You’re Not Me – Avoiding Students Comparisons to Instructors
Have you noticed students making comparisons to instructors in yoga practice – in less obvious signs (such as glances and facial expressions) or more directly (such as clear verbal statements)? Do you wonder how best to balance modeling mindful, strong and anatomically informed practice and avoiding the creation of these student comparisons?
Like many balances we strive to strike as instructors, it’s not always an easy one to find. But, with mindfulness and discretion, it’s not impossible. In a prior article, I discussed strategies for minimizing our students comparing themselves to their fellow students. After a class one day from a favorite instructor of mine, my mental focus shifted to how students can make comparisons to instructors.
For the most part, yoga instructors have strong asana practices. They also most often exhibit the calm energy through the physical challenges of asana, aided by deep and sustained flow of breath, that is at the heart of true yoga practice. Students can see all of that and devalue their own abilities through comparison, push harder and faster than their bodies are ready for, or decide to leave the practice completely.
During that class, my instructor discussed how the aesthetics of a pose are largely meaningless. “That’s why I don’t demo a lot”, he explained, “because my poses aren’t your poses”. This led me to think more deeply about unintended effects of certain teaching approaches such as demonstrating postures and sequences. With that, here are some guidelines for reducing such effects, students comparing themselves to us in particular, while keeping our teaching toolboxes necessarily stocked to the brim.
Demonstrate Mindfully and Thoroughly
My instructor has a valuable point, by implication of his above statement, about how demonstrating as instructors can result in students comparing themselves to us as instructors. That’s most often not a good thing, for stated and other such reasons. Further, it runs counter to a central philosophical tenet of yoga – that each person’s practice is unique and valuable in its own way, so long as it is moving towards best serving that person in how they are at any given point – in body, mind, and spirit.
Demonstrating has key benefits, and is sometimes indispensable – such as when teaching beginning students and they need a primary visual representation of a posture or transition. How do we gain those benefits and avoid the downsides? Firstly, demonstrate two to three “leveled” variations of certain postures. That conveys how various different ways of executing a certain posture – and not only the most “advanced” one, one that you as the instructor might be able to execute without breaking a sweat – are equally valid and beneficial.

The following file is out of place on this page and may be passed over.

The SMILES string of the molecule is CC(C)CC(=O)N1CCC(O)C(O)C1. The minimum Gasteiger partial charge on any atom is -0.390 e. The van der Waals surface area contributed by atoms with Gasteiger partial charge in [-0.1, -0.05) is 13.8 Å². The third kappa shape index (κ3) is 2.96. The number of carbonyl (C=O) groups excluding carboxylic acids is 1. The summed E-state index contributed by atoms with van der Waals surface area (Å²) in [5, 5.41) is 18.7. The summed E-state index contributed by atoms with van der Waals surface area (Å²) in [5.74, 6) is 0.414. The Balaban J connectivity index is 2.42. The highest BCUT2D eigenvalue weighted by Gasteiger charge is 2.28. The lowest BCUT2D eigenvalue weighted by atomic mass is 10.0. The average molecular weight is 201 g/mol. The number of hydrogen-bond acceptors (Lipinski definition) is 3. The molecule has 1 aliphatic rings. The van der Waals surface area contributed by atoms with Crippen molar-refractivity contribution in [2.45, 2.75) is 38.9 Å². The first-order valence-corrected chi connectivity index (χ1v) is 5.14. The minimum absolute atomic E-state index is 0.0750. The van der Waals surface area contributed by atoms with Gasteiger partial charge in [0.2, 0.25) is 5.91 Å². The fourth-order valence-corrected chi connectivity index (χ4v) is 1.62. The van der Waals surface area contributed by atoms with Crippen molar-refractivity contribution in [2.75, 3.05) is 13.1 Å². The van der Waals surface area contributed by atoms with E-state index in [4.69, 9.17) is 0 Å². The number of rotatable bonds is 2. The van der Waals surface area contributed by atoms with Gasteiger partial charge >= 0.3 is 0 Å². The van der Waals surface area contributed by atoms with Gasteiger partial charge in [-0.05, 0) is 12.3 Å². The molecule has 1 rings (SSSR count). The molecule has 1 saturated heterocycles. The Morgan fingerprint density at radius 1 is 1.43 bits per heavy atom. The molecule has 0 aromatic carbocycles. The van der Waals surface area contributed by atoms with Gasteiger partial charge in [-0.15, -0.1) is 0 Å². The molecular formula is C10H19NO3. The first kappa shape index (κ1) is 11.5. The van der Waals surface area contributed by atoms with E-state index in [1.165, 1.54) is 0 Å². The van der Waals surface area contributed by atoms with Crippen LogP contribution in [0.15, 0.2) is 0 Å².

Next, be sure to clearly and assertively tell students that this is what the given posture “looks” like on you. It will look different on each of them. That’s a wonderful thing about asana practice! At best, they’ll take the message to heart and thenceforth put it into practice. If not, if they’re skeptical, you might still plant seeds of this truth that will grow when the practitioner is ready.
You’re Human, and You’ve Had to Practice, Too!
Students don’t always stay aware that we instructors have had very human setbacks, failings, efforts, and achievements. The fact that we’re the leaders in the yoga class context, in a largely conformist society, can account for much of this effect. Some students can see teachers as paragons of yoga knowledge and ability, ones whose level they could never reach or surpass. The result could be undervaluing their abilities, or even leaving the practice entirely from strong discouragement. We can counter those suppositions by showing our students that we have had our own journeys of practices, ones that will continue. Everyone, including famous yogis and instructors gracing covers of Yoga Journal, has room to grow. Short of drawn-out explanations such as that, which can sometimes stall the momentum of our classes (especially faster-moving ones such as those in Vinyasa style), we can share brief stories about challenges we have faced in practice.
We can describe how – with our own receptive attitudes and perseverance, as well as support from instructors and fellow yogis – we overcame those challenges. If certain postures don’t come very naturally to us, we can share that with a touch of humor. If we fall out of balances or other standing postures while demonstrating, we can laugh at ourselves good-naturedly and try again – minus extraneous drama. But try again with mindfulness and any useful knowledge we might have gained on the last attempt.
Students might just follow those positive examples, and from that grow into richer, more beneficial practices. Actions can truly speak louder than words. Again, even if they’re not fully receptive to the message at a given time, our examples might just plant seeds that will blossom when students have created the conditions for that growth within themselves. So, comparisons to instructors will happen. Shanti and gratitude to you, dear readers, in your leading your students towards that.
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